July 13, 2017

Killed by the whale he saved

Beloved fisherman who dedicated his life to saving whales is killed by one after he rescued it from tangled ropes

Joe Howlett, 59, was killed Monday in the waters of his New Brunswick, Canada home of Campobello Island, as he used his expertise to assist authorities in the rescue of a North Atlantic right whale. Howlett had successfully rescued over two dozen whales caught in lines over the past 15 years, his friends said.

 Joe Howlett Canadian Fisherman

"He is a very knowledgeable fishermen, and who better to do disentanglements than a fisherman who knows the knots and the ropes and the gear?' Jerry Conway of the Canadian Whale Institute told the Canadian Press. "He was a hero, he knew he was putting his life on the line with a 70-ton whale that is upset … trying to deal with a wild animal. "
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It's unclear exactly what led to Howlett's death, but the massive whale apparently made a sudden movement during the rescue. 'They got the whale totally disentangled and then some kind of freak thing happened and the whale made a big flip,' said Mackie Green, who co-founded the Campobello Whale Rescue Team with Howlett in 2002.

Fisherman who died saving whale saw rescue as a duty

Monday was just another day at work for Howlett.  When he left Campobello, an island off the Maine coast in the Bay of Fundy, he planned to guide a research team surveying the increased number of right whales showing up in the Gulf of St. Lawrence.....They were all aboard the Shelagh, a vessel owned by the Canadian Whale Institute, and Howlett was captain. Depending on the weather, he expected to stay out another three or four days, but the Department of Fisheries and Oceans asked for his help disentangling a North Atlantic right whale last week and another whale on Monday.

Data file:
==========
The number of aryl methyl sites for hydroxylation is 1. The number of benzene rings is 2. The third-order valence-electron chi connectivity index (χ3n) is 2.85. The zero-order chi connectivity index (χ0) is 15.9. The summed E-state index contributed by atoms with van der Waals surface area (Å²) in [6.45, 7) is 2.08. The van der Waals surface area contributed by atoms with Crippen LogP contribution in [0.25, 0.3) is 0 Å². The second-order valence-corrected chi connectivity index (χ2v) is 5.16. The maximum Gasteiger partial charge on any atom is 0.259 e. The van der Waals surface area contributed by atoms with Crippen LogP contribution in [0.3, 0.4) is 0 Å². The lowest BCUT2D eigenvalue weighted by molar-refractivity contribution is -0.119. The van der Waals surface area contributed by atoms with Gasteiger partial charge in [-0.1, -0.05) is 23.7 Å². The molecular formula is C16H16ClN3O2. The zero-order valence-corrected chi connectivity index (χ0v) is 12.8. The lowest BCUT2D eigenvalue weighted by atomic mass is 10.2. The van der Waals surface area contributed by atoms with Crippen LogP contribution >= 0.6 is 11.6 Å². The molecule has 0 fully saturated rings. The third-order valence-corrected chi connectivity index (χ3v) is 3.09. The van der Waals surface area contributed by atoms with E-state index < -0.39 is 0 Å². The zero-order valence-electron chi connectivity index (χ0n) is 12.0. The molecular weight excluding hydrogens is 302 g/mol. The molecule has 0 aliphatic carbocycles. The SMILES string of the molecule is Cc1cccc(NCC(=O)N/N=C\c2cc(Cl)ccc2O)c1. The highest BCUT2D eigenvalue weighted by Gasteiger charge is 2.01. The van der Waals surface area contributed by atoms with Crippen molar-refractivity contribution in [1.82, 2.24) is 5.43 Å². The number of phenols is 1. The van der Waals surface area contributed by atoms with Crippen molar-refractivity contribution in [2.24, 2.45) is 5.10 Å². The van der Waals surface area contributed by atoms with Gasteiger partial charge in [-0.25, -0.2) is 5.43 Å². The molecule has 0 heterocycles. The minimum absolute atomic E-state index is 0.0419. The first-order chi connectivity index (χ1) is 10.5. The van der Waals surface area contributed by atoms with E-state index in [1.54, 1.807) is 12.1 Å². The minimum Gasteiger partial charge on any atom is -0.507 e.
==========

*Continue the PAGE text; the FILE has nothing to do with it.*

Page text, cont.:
Typically, a vessel will back off immediately after a rescue because whales do respond in seconds to being set free, his friend Jerry Conway said. It can take hours to disentangle some of the whales. While they are entangled they can't move very much, which makes it easy to work with them. 

 Entangled Whale
Entangled whale that Joe Howlett rescued in August, 2016

 Howlett-Freeing Whale 2016

Joe Howlett freeing whale in August, 2016

The team received their training and equipment from the Department of Fisheries in Halifax, including being given a 26-foot, high-speed zodiac boat, which they use to travel across the Bay whenever they were called to a rescue. Rescuers are faced with all kinds of dangers, Conway said, including getting entangled in rope themselves, being dragged over the side of the boat, or being tipped into the water if a whale throws itself around and upsets the boat.

Howlett, who co-founded the Campobello rescue team in 2002, felt a responsibility to save whales and was always thrilled when he could disentangle one from ropes. "Once he finished the cut, and the rope fell away, you couldn't find a man more excited and happy than Joe for having accomplished this, and seeing the whale swim away free," said Conway, a friend for 18 years.

May his widow, his two sons and his Campobello friends find some small consolation that Joe Howlett died doing what he loved.    May he rest in peace.
 

Posted by Jill Fallon at July 13, 2017 12:55 PM | Permalink